Today the judging focused mainly on the categories that generally don’t focus on human objects. ie: Landscape, Illustrative and Travel categories. In these 2014 SAPPA awards I entered into the travel and wedding categories, with the wedding category being judged tomorrow. Basically the way the awards work is that a single print is presented to a panel of 5 judges and each of them give a score out of 100. a score over 70 indicates professional practice, 80 a silver award, 85 silver with distinction, 90 for gold and 95 for gold with distinction. Obtaining any score above the 80 scoreline is a huge achievement and a big honour.

2014 SAPPA – Travel category silver awards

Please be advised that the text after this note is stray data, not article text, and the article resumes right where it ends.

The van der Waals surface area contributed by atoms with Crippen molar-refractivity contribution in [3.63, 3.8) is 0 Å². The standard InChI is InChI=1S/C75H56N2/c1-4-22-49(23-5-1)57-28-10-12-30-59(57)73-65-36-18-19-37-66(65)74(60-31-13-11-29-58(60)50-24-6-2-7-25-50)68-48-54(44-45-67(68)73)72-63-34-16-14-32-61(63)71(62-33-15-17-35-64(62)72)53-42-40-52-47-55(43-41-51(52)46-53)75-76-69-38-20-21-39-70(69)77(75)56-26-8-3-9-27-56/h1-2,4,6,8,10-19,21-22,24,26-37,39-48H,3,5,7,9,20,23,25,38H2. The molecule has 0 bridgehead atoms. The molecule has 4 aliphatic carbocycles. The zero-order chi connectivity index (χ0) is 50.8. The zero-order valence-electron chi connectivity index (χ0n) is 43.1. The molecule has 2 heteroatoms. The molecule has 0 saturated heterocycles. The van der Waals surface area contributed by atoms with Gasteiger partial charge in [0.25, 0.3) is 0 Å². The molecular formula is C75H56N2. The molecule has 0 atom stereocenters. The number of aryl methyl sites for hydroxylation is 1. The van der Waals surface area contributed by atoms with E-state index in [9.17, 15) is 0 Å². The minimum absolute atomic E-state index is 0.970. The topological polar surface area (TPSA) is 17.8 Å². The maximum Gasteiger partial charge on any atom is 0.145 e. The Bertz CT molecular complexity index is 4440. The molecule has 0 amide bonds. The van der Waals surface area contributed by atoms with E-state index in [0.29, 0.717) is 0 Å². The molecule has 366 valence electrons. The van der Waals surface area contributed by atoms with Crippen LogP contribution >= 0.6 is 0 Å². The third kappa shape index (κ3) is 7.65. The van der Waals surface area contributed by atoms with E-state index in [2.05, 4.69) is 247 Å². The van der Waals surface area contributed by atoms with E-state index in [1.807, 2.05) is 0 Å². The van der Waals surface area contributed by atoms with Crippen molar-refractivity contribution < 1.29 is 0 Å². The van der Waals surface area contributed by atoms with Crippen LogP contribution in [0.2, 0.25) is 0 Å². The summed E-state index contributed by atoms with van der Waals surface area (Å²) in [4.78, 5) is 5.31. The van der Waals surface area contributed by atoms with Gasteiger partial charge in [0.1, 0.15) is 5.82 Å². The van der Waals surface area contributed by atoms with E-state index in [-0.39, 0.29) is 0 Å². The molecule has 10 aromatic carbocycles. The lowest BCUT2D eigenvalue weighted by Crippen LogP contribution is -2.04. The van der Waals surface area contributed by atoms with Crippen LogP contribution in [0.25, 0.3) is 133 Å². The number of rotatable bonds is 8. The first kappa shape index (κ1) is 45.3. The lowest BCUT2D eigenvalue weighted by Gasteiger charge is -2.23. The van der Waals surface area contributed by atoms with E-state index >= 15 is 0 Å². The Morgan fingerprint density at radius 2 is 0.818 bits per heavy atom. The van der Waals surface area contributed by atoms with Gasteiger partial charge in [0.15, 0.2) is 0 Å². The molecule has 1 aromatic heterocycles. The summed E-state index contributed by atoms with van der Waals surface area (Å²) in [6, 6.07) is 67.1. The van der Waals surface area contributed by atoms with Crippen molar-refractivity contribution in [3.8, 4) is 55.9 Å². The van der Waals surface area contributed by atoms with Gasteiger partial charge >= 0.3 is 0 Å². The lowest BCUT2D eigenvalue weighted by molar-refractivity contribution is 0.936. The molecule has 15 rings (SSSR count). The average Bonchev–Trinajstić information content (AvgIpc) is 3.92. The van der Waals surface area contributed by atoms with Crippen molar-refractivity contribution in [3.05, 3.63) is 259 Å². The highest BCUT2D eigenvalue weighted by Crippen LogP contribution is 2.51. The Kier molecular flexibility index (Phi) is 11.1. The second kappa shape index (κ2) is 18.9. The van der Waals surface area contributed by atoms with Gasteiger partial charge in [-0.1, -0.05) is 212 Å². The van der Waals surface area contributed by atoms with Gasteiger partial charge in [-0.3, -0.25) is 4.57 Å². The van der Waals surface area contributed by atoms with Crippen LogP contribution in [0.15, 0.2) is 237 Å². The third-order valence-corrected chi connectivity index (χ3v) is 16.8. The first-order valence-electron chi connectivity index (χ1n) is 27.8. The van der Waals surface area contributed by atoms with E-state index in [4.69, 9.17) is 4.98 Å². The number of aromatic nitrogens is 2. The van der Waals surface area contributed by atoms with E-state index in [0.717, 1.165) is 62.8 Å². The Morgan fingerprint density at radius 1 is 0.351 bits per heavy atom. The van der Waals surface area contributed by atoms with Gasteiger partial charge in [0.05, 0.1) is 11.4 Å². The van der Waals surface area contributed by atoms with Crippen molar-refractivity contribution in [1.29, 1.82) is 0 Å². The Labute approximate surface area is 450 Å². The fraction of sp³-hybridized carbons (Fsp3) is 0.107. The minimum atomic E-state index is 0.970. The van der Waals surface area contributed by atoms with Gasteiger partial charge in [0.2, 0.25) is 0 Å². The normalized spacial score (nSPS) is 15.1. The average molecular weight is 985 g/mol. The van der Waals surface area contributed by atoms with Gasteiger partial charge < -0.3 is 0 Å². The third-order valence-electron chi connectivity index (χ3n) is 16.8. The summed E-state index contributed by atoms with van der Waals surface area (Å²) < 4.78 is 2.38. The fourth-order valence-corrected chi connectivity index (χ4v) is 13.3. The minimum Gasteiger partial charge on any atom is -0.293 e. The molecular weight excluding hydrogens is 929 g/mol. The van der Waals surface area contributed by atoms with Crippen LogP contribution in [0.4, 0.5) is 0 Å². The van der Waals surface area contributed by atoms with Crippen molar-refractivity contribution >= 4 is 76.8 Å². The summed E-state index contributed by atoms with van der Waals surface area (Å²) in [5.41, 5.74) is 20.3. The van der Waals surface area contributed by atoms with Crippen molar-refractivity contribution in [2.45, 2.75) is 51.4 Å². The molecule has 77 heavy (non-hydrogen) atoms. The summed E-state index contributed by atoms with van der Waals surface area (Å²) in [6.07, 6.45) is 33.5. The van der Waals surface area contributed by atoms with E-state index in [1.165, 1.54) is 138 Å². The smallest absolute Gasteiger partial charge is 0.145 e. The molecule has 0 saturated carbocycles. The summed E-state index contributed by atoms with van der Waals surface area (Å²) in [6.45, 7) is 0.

I entered the 2014 SAPPA travel category with the maximum allowed 4 prints with images I took around the pacific. 2 images are  from Tasmania, 1 from Tahiti and 1 from Hawaii. I received 2 silver awards from these with the other 2 being judged in the high professional practice range.

81 score at the 2014 SAPPA awards

81 score at the 2014 SAPPA awards

This image I took at wineglass bay whilst on a trip around Tasmania. I achieved the silky effect of the water via a long exposure with a heavy ND filter during the day. The beach itself as an amazing hidden part of Australia only accessible via a tough hilly hike.

 

80 score at the 2014 SAPPA awards

80 score at the 2014 SAPPA awards

This is a scene on the coastline of Honolulu, Hawaii

 

 

 

 

 

2014 SAPPA – Travel category professional practice

79 score at the 2014 SAPPA awards

79 score at the 2014 SAPPA awards

The sofitel hotel in Tahiti.

 

78 score at the 2014 SAPPA awards

78 score at the 2014 SAPPA awards

 

 

A scene in the cradle mountain national park in Tasmania